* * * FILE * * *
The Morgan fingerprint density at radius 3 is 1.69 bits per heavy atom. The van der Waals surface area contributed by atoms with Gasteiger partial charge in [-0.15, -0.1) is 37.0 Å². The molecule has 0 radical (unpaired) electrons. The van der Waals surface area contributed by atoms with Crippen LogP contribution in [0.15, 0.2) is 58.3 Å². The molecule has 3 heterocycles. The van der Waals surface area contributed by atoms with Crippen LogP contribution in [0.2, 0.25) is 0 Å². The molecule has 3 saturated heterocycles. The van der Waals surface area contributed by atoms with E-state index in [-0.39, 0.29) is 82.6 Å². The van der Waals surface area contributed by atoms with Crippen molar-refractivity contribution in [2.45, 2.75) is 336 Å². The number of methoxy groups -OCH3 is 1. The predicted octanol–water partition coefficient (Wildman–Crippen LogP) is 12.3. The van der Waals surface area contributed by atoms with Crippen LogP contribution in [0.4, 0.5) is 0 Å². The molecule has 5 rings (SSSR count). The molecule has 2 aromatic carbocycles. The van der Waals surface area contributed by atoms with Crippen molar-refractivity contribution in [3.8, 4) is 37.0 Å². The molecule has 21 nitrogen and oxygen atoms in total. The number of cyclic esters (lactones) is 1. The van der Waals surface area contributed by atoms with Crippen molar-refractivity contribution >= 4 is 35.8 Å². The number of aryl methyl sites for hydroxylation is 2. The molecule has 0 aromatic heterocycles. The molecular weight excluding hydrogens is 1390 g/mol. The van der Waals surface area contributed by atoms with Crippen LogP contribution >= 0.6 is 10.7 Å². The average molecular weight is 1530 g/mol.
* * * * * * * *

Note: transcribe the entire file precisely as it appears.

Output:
The Morgan fingerprint density at radius 3 is 1.69 bits per heavy atom. The van der Waals surface area contributed by atoms with Gasteiger partial charge in [-0.15, -0.1) is 37.0 Å². The molecule has 0 radical (unpaired) electrons. The van der Waals surface area contributed by atoms with Crippen LogP contribution in [0.15, 0.2) is 58.3 Å². The molecule has 3 heterocycles. The van der Waals surface area contributed by atoms with Crippen LogP contribution in [0.2, 0.25) is 0 Å². The molecule has 3 saturated heterocycles. The van der Waals surface area contributed by atoms with E-state index in [-0.39, 0.29) is 82.6 Å². The van der Waals surface area contributed by atoms with Crippen molar-refractivity contribution in [2.45, 2.75) is 336 Å². The number of methoxy groups -OCH3 is 1. The predicted octanol–water partition coefficient (Wildman–Crippen LogP) is 12.3. The van der Waals surface area contributed by atoms with Crippen LogP contribution in [0.4, 0.5) is 0 Å². The molecule has 5 rings (SSSR count). The molecule has 2 aromatic carbocycles. The van der Waals surface area contributed by atoms with Crippen molar-refractivity contribution in [3.8, 4) is 37.0 Å². The molecule has 21 nitrogen and oxygen atoms in total. The number of cyclic esters (lactones) is 1. The van der Waals surface area contributed by atoms with Crippen molar-refractivity contribution >= 4 is 35.8 Å². The number of aryl methyl sites for hydroxylation is 2. The molecule has 0 aromatic heterocycles. The molecular weight excluding hydrogens is 1390 g/mol. The van der Waals surface area contributed by atoms with Crippen LogP contribution >= 0.6 is 10.7 Å². The average molecular weight is 1530 g/mol.